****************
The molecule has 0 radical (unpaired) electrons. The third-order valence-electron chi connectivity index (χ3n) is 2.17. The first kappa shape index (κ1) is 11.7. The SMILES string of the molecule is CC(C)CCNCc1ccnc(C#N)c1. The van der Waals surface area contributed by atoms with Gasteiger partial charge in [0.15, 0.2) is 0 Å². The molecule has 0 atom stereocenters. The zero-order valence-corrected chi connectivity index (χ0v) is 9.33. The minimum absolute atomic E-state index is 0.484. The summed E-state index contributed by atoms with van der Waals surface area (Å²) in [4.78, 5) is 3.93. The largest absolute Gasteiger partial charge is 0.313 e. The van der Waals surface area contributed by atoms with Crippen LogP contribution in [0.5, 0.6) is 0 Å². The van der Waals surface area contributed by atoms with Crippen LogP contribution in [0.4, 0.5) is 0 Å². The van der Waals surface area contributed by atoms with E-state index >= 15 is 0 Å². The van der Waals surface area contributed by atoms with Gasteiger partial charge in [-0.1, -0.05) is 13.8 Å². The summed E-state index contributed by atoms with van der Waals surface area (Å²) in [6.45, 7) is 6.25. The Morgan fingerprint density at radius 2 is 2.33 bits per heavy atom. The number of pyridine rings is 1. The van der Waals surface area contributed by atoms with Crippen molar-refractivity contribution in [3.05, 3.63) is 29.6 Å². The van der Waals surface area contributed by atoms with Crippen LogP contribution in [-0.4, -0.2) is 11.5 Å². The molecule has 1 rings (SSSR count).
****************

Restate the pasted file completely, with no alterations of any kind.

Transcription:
The molecule has 0 radical (unpaired) electrons. The third-order valence-electron chi connectivity index (χ3n) is 2.17. The first kappa shape index (κ1) is 11.7. The SMILES string of the molecule is CC(C)CCNCc1ccnc(C#N)c1. The van der Waals surface area contributed by atoms with Gasteiger partial charge in [0.15, 0.2) is 0 Å². The molecule has 0 atom stereocenters. The zero-order valence-corrected chi connectivity index (χ0v) is 9.33. The minimum absolute atomic E-state index is 0.484. The summed E-state index contributed by atoms with van der Waals surface area (Å²) in [4.78, 5) is 3.93. The largest absolute Gasteiger partial charge is 0.313 e. The van der Waals surface area contributed by atoms with Crippen LogP contribution in [0.5, 0.6) is 0 Å². The van der Waals surface area contributed by atoms with Crippen LogP contribution in [0.4, 0.5) is 0 Å². The van der Waals surface area contributed by atoms with E-state index >= 15 is 0 Å². The van der Waals surface area contributed by atoms with Gasteiger partial charge in [-0.1, -0.05) is 13.8 Å². The summed E-state index contributed by atoms with van der Waals surface area (Å²) in [6.45, 7) is 6.25. The Morgan fingerprint density at radius 2 is 2.33 bits per heavy atom. The number of pyridine rings is 1. The van der Waals surface area contributed by atoms with Crippen molar-refractivity contribution in [3.05, 3.63) is 29.6 Å². The van der Waals surface area contributed by atoms with Crippen LogP contribution in [-0.4, -0.2) is 11.5 Å². The molecule has 1 rings (SSSR count).